It's working. Students who clearly have the skill and desire to excel are now encouraged to set high goals and get the guidance needed to help them stay on track towards law school.

"It's hard for some of us to think that big," says Bhargavi Bhatt, a former SVUDL debater and first-generation college student who recently completed her first year of college.

Bhatt began seriously leaning toward a legal career after participating in SVUDL. Her interest was sparked after being coached by practicing attorneys and preparing cases for SVUDL's annual Moot Court Competition, where SVUDL students argue a real Supreme Court case in front of a panel of federal judges, including judges from the US Court of Appeals for the Ninth Circuit. Despite her interest, she had no idea where to begin and had doubts about whether a legal career was open to her. Her mentor was there to help her think through these doubts.

"She has been so real about her own college experience that I now realize I can overcome many of the things I thought were obstacles. I can be a lawyer," Bhargavi says. She credits her mentor's advice with changing her life by helping her choose the right activities, such as student government.

Giving back to young people in their communities is an immensely gratifying experience for mentors as well.

"There's no substitute for the internal rewards of helping a person grow into a successful adult," says Carlos Orellana, senior assistant counsel for the Valley Transportation Authority. "I feel very lucky I can be there for him, and that he asks for my help."

SVUDL Moot Court-judges

Photo: Panel of judges for SVUDL’s moot court, from left to right: Judge Michelle Friedland and Judge John Owens of the US Court of Appeals for the Ninth Circuit, and Judge Edward Davila of the US District Court, Northern District of California.

Orellana has been mentoring a young man since his senior year in high school. Now in his second year at the University of California Riverside, his mentee and his brother are the first in their family to go to college.

Orellana describes his role as that of "a family friend or trusted big brother" with whom his mentee can share his fears and frustrations, and who can provide perspective on the impact of his decisions. Orellana says they discuss everything from family, school challenges, and current events to what classes would be the best fit to help get into law school.

"My mentee is passionate, and he reminds me of myself at that age," says Orellana. "It's nice I can provide him with the longer view."

"The goal of the mentorship program is to make a tangible impact on kids with a demonstrated interest in a law career, all the way from high school to at least day one of law school," he says, but he doesn't expect their relationship to end there. "I'll be there for him as long as he wants."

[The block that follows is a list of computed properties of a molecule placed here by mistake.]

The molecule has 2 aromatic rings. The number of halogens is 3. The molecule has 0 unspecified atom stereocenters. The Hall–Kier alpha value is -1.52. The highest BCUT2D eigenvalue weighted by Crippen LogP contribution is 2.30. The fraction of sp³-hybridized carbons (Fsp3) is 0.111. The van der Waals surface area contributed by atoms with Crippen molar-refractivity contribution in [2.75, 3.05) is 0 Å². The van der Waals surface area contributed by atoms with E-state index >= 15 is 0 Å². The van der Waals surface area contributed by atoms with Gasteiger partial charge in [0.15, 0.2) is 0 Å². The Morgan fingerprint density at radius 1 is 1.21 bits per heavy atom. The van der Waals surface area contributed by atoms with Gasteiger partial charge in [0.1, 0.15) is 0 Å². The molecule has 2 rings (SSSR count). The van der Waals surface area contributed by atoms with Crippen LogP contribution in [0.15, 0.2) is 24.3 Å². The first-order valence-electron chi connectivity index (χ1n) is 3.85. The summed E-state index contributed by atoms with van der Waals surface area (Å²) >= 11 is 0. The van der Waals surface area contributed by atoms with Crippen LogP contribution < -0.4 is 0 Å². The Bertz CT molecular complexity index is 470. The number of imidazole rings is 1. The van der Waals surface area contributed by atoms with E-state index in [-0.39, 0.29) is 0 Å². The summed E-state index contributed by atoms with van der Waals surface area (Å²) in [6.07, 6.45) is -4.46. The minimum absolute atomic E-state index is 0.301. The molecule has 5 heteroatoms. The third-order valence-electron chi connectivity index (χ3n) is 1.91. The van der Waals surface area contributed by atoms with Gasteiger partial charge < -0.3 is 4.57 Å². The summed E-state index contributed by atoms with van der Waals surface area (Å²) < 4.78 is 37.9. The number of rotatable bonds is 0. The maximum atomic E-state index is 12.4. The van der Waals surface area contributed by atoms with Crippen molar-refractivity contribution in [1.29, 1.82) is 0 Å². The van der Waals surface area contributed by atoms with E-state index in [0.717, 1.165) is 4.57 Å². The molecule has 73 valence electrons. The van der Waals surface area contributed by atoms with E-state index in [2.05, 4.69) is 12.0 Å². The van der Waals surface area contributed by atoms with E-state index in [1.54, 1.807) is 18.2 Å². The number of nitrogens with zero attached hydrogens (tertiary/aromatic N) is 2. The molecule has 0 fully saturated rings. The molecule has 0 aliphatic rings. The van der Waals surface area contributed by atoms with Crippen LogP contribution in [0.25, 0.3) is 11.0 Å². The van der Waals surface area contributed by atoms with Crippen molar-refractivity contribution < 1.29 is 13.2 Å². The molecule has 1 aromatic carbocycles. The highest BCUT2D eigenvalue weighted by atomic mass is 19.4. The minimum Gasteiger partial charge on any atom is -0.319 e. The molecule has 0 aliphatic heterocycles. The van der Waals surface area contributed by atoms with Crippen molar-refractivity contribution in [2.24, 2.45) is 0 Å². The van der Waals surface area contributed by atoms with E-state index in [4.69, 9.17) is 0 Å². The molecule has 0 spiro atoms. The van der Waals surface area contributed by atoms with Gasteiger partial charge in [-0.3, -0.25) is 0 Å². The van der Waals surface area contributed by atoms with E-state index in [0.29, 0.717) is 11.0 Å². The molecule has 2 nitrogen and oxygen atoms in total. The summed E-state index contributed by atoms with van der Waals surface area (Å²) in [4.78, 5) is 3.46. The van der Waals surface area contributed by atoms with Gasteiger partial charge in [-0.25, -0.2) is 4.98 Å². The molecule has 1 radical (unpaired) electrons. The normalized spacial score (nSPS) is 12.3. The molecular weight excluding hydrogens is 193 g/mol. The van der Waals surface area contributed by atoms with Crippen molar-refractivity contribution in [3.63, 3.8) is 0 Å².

Legal community must continue to invest in the pipeline

As the legal community continues to seek the best ways to add economic and racial diversity to our ranks, partnerships with mentorship programs such as SVUDL can be a perfect match for the challenge.

"Our clients and corporations often expect or even demand that we staff our teams with attorneys from diverse backgrounds, and law firms/legal departments face a continual challenge of how to fill these gaps with current law school classes," explains Brandon Brown, partner Kirkland & Ellis LLP and member of SVUDL's Legal Advisory Committee. He continues:

"One of the best ways to ensure our law schools have a diverse population of exceptional candidates is to ensure that diverse high school students feel they can head in that direction. SVUDL does that by encouraging voices, empowering the disenfranchised, and then providing mentoring from lawyers. Programs like SVUDL represent a long-term investment for law firms and law departments to ensure there is a deep pipeline of diverse candidates to recruit every year."

When the legal community works together with urban debate leagues to open doors of opportunity for students of color and low-income students, they aren't just diversifying the legal pipeline — they're changing lives forever. Find out more at

About the Authors

Willie HernandezWillie Hernandez is vice president and deputy general counsel at Hewlett Packard Enterprise and chairman of the board of the Silicon Valley Urban Debate League. [email protected]

Caren Ulrich StacyCaren Ulrich Stacy is the CEO of Diversity Lab and a member of the Legal Advisory Committee for the Silicon Valley Urban Debate League. [email protected]

Eric LancasterEric Lancaster is a partner in the intellectual property practice at White & Case and a member of the Legal Advisory Committee for the Silicon Valley Urban Debate League.